Unless squeezing every possible mpg out of the vehicle is the prime concern for the OP, I agree that he will likely be happier with the larger engine.

When he is accelerating onto an interstate highway, or when he is climbing hills, he will almost surely regret settling for the 4-cylinder engine, instead of paying a bit more for the six. Yes, the larger engine will provide more…fun…but there is no denying that there are instances where having superior acceleration is a safety factor.

And, if noise levels in the car are of any concern to the OP, he should be aware that, because the six engine is turning at lower RPMs at highway speeds, the cabin will be much quieter than with the 4-cylinder engine.

Many years ago, I decided to apply my mother’s wisdom (“There are no pockets in burial shrouds”), and to enjoy my money while I still can. Thus, I spent the extra money for the larger engine on my last two cars, and I have never regretted it.

The salesman is trying to make a bigger commission. He doesn’t care, of know, if the 4-banger will actually work harder or what that would mean if anything. And if you have to pay more for him to get a bigger commission, he couldn’t care less.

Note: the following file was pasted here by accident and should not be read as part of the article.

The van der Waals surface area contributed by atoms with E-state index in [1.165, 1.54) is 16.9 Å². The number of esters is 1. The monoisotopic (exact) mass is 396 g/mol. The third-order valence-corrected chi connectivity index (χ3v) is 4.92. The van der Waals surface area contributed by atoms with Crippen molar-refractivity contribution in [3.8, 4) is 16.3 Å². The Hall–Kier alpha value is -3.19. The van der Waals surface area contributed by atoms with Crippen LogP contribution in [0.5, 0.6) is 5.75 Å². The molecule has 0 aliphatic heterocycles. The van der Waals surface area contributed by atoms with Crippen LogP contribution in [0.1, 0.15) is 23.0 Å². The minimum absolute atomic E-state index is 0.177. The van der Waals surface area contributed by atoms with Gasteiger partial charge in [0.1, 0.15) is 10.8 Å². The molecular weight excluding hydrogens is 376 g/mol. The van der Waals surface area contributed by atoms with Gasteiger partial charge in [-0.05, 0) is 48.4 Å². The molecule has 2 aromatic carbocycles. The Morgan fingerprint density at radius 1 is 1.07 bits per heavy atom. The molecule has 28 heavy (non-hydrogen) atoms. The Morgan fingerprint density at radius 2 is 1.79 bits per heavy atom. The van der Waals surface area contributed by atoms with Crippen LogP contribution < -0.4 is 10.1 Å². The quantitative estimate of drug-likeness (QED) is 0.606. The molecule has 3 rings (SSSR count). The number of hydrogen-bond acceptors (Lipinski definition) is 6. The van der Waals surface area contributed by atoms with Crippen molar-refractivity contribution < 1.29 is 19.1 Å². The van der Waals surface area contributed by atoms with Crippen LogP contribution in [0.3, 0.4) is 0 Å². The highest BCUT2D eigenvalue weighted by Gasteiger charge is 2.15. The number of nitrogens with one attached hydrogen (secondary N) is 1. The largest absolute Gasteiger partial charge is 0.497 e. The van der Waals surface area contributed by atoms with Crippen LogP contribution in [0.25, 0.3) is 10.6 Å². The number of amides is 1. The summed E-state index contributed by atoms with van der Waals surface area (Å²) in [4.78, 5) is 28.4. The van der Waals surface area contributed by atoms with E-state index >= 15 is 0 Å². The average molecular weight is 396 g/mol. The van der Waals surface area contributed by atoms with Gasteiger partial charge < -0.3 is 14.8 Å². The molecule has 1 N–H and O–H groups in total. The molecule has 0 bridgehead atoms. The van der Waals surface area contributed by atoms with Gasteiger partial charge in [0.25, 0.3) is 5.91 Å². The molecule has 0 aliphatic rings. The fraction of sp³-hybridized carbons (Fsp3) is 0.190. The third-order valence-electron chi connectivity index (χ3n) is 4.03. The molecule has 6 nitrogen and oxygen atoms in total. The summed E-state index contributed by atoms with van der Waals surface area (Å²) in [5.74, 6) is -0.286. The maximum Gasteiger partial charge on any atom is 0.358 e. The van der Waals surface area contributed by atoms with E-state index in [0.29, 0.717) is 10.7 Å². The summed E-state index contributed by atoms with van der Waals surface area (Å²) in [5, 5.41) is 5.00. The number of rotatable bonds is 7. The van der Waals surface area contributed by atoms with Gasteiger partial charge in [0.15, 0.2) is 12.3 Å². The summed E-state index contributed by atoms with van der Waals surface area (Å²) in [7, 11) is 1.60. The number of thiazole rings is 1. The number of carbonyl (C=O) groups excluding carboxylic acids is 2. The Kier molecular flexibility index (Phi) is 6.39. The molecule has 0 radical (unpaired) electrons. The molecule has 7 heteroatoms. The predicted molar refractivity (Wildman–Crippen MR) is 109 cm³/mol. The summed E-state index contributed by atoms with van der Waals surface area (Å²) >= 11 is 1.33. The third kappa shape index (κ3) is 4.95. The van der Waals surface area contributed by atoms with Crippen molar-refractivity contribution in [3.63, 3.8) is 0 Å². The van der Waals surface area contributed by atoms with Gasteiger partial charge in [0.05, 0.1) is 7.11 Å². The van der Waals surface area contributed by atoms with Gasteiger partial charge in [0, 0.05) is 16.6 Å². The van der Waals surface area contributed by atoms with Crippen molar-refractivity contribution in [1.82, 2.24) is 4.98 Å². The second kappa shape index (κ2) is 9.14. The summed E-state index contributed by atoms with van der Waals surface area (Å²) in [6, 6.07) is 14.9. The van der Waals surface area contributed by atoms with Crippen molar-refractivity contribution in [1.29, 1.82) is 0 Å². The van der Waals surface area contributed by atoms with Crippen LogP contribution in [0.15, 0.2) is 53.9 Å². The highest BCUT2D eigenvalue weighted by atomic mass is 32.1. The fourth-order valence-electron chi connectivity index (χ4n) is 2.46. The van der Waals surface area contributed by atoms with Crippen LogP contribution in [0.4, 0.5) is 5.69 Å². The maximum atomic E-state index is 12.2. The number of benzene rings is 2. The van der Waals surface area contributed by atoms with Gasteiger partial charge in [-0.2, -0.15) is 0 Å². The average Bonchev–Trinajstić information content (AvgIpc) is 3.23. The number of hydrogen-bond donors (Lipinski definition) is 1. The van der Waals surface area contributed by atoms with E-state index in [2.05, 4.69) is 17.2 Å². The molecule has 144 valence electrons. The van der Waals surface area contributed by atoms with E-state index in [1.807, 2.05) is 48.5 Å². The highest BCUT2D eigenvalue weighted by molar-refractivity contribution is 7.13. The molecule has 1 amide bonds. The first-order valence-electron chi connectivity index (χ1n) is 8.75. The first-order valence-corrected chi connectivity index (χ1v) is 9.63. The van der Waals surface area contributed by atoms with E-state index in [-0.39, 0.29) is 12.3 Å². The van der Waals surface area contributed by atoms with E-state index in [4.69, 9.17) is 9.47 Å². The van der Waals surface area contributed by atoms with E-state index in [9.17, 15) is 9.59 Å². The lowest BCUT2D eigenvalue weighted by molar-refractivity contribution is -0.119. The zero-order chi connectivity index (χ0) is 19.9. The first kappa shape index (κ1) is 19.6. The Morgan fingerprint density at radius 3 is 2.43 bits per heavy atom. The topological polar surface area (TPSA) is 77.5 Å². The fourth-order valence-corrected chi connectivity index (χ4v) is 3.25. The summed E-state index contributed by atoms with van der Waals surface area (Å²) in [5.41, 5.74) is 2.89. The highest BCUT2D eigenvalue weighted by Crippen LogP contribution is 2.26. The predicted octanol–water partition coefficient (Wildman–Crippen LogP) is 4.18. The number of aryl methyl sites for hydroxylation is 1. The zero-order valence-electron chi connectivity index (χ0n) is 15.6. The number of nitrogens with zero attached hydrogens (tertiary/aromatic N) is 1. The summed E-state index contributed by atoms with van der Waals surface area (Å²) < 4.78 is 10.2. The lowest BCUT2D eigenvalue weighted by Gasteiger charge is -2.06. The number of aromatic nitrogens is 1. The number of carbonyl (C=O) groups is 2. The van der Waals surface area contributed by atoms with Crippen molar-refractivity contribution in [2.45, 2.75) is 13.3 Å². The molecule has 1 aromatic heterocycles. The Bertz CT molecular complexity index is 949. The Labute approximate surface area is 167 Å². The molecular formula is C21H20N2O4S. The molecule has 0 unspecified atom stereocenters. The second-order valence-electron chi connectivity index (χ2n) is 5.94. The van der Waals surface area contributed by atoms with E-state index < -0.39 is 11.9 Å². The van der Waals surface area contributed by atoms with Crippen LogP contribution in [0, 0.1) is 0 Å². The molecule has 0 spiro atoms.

Ignore the salesman. Get the one you want. It’s your money.

Im gonna go against the grain and say go for the 4-cylinder.

I’m not much of a fan of transversely-mounted V-engines. They are a nightmare to work on…which translates to “expensive to work on” if you don’t DIY.

I’m not sure what the big issue is, 30 seconds of research

suggests that there is only a 1MPG difference between the V6 and I4 in the 2WD models. And if you want AWD, you’re going to have to get the V6 anyway.

I hear you but it depends on the make and the design. Everything on my Toyotas, including the sixes were easy to get to for filters and all fluids as everything is lead right to easy access to the front or sides, except for plugs. And, the plugs are a 100k item on these cars in question. I remember too a certain GM model that required moving the motor to replace the plugs back in the 70s.

One thing is for sure, the four banger has to move a 4200 plus lbs car around. There is no other make I can think of off hand in this category that asks so much of a non turbo four cylinder.

It’s like when I bought my automatic generator and the salesman said I should get the 10k watt over the 8k, even though I didn’t need the extra wattage. He said the motor had and extra cylinder and was way quieter not having to work as much or as hard. After hearing both in operation, it was a no brainer. There are lot’s of times when bigger is better and more efficient. This is often true with wood stoves, outboard motors, sail area on a sail boat, lawn mowers, generators and motors for larger SUVs. The Highlander is BIG.